If there’s anything that capitalism has taught us, it’s that all companies are evil. They don’t start out that way, they don’t intend to be evil but somewhere along the corporate path they take, they all seem to end up not very nice. They pollute, they steal (from their workers, from their customers, from their competitors, from taxpayers and many, many others), they manipulate, they plan obsolescence, they cover up management misconduct, they are just generally bad.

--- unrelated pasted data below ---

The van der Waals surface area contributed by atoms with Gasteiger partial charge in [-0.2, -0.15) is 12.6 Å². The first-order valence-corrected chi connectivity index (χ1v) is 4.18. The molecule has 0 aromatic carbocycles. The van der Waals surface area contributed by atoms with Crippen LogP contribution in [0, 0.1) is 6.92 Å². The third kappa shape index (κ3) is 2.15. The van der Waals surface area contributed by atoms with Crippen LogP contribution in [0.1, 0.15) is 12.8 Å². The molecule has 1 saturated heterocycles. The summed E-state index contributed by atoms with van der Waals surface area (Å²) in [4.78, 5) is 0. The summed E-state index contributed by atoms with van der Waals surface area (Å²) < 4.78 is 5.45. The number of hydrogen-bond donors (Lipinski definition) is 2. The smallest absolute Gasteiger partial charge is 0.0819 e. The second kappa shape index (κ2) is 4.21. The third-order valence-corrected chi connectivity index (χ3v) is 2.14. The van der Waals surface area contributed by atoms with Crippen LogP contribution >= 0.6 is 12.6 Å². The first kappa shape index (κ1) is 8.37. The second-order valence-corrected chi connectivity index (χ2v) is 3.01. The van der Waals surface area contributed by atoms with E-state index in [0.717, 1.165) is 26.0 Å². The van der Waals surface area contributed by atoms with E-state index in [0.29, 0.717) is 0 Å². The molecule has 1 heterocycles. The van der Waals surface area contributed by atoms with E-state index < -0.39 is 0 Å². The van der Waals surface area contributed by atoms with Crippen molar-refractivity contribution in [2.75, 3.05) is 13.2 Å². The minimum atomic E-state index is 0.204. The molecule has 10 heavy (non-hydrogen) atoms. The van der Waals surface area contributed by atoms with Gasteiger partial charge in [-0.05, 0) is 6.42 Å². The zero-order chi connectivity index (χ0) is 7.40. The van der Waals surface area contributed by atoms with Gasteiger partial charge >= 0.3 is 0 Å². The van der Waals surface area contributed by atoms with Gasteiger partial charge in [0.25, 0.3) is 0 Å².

Regardless of all that, there comes a time in every writer’s career when one of these evil corporations is exactly what a story needs. You can use the Jennifer Government (brilliant, brilliant book) method in which Max Barry uses actual big name corporations to skewer the path of consumerism that we’re on but his publisher was required to include a long-winded disclaimer that the references to real companies were “used simply to illustrate the increasingly important role played by large corporations in the future and not to denigrate them in any way. However, some people (whom we shall call ‘lawyers’) get very uptight when you describe large corporations masterminding murders. So let’s be clear: this is a work of fiction set in the future.” So maybe the way forward is to come up with a fictional corporation of your own.